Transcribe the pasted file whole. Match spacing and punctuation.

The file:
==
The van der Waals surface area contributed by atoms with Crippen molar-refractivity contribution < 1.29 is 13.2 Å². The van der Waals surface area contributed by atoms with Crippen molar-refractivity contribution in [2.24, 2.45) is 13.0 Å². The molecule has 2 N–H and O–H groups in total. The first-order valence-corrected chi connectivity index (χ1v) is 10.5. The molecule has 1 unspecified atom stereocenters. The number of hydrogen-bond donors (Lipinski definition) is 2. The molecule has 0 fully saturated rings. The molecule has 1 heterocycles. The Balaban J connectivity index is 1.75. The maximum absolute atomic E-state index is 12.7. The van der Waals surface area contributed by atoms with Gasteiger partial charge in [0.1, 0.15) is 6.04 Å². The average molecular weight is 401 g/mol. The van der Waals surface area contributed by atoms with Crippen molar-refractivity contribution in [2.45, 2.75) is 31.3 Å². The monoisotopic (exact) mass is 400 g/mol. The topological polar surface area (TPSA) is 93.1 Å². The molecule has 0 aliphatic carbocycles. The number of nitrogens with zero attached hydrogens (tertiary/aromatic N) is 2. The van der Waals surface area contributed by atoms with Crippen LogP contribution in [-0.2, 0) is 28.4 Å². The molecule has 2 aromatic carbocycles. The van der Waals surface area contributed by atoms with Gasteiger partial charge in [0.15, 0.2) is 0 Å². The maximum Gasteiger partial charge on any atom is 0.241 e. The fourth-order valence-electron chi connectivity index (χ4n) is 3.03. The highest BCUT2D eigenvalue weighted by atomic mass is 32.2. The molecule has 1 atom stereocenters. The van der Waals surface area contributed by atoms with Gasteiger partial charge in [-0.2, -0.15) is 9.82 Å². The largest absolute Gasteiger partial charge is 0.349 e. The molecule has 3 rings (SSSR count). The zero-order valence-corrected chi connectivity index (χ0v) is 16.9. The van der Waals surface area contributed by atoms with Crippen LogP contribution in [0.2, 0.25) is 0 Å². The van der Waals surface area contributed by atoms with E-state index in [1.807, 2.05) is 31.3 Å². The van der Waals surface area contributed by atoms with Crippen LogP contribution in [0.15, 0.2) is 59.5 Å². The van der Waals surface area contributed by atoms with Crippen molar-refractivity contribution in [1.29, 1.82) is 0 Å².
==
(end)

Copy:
The van der Waals surface area contributed by atoms with Crippen molar-refractivity contribution < 1.29 is 13.2 Å². The van der Waals surface area contributed by atoms with Crippen molar-refractivity contribution in [2.24, 2.45) is 13.0 Å². The molecule has 2 N–H and O–H groups in total. The first-order valence-corrected chi connectivity index (χ1v) is 10.5. The molecule has 1 unspecified atom stereocenters. The number of hydrogen-bond donors (Lipinski definition) is 2. The molecule has 0 fully saturated rings. The molecule has 1 heterocycles. The Balaban J connectivity index is 1.75. The maximum absolute atomic E-state index is 12.7. The van der Waals surface area contributed by atoms with Gasteiger partial charge in [0.1, 0.15) is 6.04 Å². The average molecular weight is 401 g/mol. The van der Waals surface area contributed by atoms with Crippen molar-refractivity contribution in [2.45, 2.75) is 31.3 Å². The monoisotopic (exact) mass is 400 g/mol. The topological polar surface area (TPSA) is 93.1 Å². The molecule has 0 aliphatic carbocycles. The number of nitrogens with zero attached hydrogens (tertiary/aromatic N) is 2. The van der Waals surface area contributed by atoms with Crippen LogP contribution in [-0.2, 0) is 28.4 Å². The molecule has 2 aromatic carbocycles. The van der Waals surface area contributed by atoms with Gasteiger partial charge in [0.15, 0.2) is 0 Å². The maximum Gasteiger partial charge on any atom is 0.241 e. The fourth-order valence-electron chi connectivity index (χ4n) is 3.03. The highest BCUT2D eigenvalue weighted by atomic mass is 32.2. The molecule has 1 atom stereocenters. The van der Waals surface area contributed by atoms with Gasteiger partial charge in [-0.2, -0.15) is 9.82 Å². The largest absolute Gasteiger partial charge is 0.349 e. The molecule has 3 rings (SSSR count). The zero-order valence-corrected chi connectivity index (χ0v) is 16.9. The van der Waals surface area contributed by atoms with Crippen LogP contribution in [0.2, 0.25) is 0 Å². The van der Waals surface area contributed by atoms with E-state index in [1.807, 2.05) is 31.3 Å². The van der Waals surface area contributed by atoms with Crippen LogP contribution in [0.15, 0.2) is 59.5 Å². The van der Waals surface area contributed by atoms with Crippen molar-refractivity contribution in [1.29, 1.82) is 0 Å².